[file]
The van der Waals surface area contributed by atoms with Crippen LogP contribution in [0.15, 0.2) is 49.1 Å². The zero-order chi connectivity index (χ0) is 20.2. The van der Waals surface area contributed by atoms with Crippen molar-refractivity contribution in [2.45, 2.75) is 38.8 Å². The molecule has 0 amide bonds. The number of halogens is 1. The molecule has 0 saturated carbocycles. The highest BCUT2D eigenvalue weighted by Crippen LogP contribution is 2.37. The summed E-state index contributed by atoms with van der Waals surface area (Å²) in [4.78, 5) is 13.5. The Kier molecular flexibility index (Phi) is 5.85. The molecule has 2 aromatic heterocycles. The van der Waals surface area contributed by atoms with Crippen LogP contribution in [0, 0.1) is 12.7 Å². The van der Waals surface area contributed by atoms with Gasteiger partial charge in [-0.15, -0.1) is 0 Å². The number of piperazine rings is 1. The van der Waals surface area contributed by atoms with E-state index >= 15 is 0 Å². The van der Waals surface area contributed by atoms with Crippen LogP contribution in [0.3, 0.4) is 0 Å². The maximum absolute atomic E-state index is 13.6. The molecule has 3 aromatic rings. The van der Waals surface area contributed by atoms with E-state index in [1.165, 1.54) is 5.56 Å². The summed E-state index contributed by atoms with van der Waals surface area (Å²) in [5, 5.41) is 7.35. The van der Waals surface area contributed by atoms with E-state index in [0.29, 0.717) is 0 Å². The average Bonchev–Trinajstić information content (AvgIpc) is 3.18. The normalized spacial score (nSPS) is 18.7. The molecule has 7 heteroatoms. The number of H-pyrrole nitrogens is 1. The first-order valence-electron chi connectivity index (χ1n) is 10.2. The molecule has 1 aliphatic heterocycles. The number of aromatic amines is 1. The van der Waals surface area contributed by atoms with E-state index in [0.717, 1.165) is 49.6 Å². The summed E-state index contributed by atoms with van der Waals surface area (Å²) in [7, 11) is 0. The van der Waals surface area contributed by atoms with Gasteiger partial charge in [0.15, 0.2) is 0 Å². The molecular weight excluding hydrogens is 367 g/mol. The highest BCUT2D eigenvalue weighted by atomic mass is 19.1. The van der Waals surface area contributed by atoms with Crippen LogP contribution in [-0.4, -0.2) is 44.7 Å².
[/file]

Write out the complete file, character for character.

The van der Waals surface area contributed by atoms with Crippen LogP contribution in [0.15, 0.2) is 49.1 Å². The zero-order chi connectivity index (χ0) is 20.2. The van der Waals surface area contributed by atoms with Crippen molar-refractivity contribution in [2.45, 2.75) is 38.8 Å². The molecule has 0 amide bonds. The number of halogens is 1. The molecule has 0 saturated carbocycles. The highest BCUT2D eigenvalue weighted by Crippen LogP contribution is 2.37. The summed E-state index contributed by atoms with van der Waals surface area (Å²) in [4.78, 5) is 13.5. The Kier molecular flexibility index (Phi) is 5.85. The molecule has 2 aromatic heterocycles. The van der Waals surface area contributed by atoms with Crippen LogP contribution in [0, 0.1) is 12.7 Å². The van der Waals surface area contributed by atoms with Gasteiger partial charge in [-0.15, -0.1) is 0 Å². The number of piperazine rings is 1. The van der Waals surface area contributed by atoms with E-state index >= 15 is 0 Å². The van der Waals surface area contributed by atoms with Crippen LogP contribution in [0.3, 0.4) is 0 Å². The maximum absolute atomic E-state index is 13.6. The molecule has 3 aromatic rings. The van der Waals surface area contributed by atoms with E-state index in [1.165, 1.54) is 5.56 Å². The summed E-state index contributed by atoms with van der Waals surface area (Å²) in [5, 5.41) is 7.35. The van der Waals surface area contributed by atoms with E-state index in [0.29, 0.717) is 0 Å². The average Bonchev–Trinajstić information content (AvgIpc) is 3.18. The normalized spacial score (nSPS) is 18.7. The molecule has 7 heteroatoms. The number of H-pyrrole nitrogens is 1. The first-order valence-electron chi connectivity index (χ1n) is 10.2. The molecule has 1 aliphatic heterocycles. The number of aromatic amines is 1. The van der Waals surface area contributed by atoms with E-state index in [0.717, 1.165) is 49.6 Å². The summed E-state index contributed by atoms with van der Waals surface area (Å²) in [7, 11) is 0. The van der Waals surface area contributed by atoms with Gasteiger partial charge in [0.15, 0.2) is 0 Å². The molecular weight excluding hydrogens is 367 g/mol. The highest BCUT2D eigenvalue weighted by atomic mass is 19.1. The van der Waals surface area contributed by atoms with Crippen LogP contribution in [-0.4, -0.2) is 44.7 Å².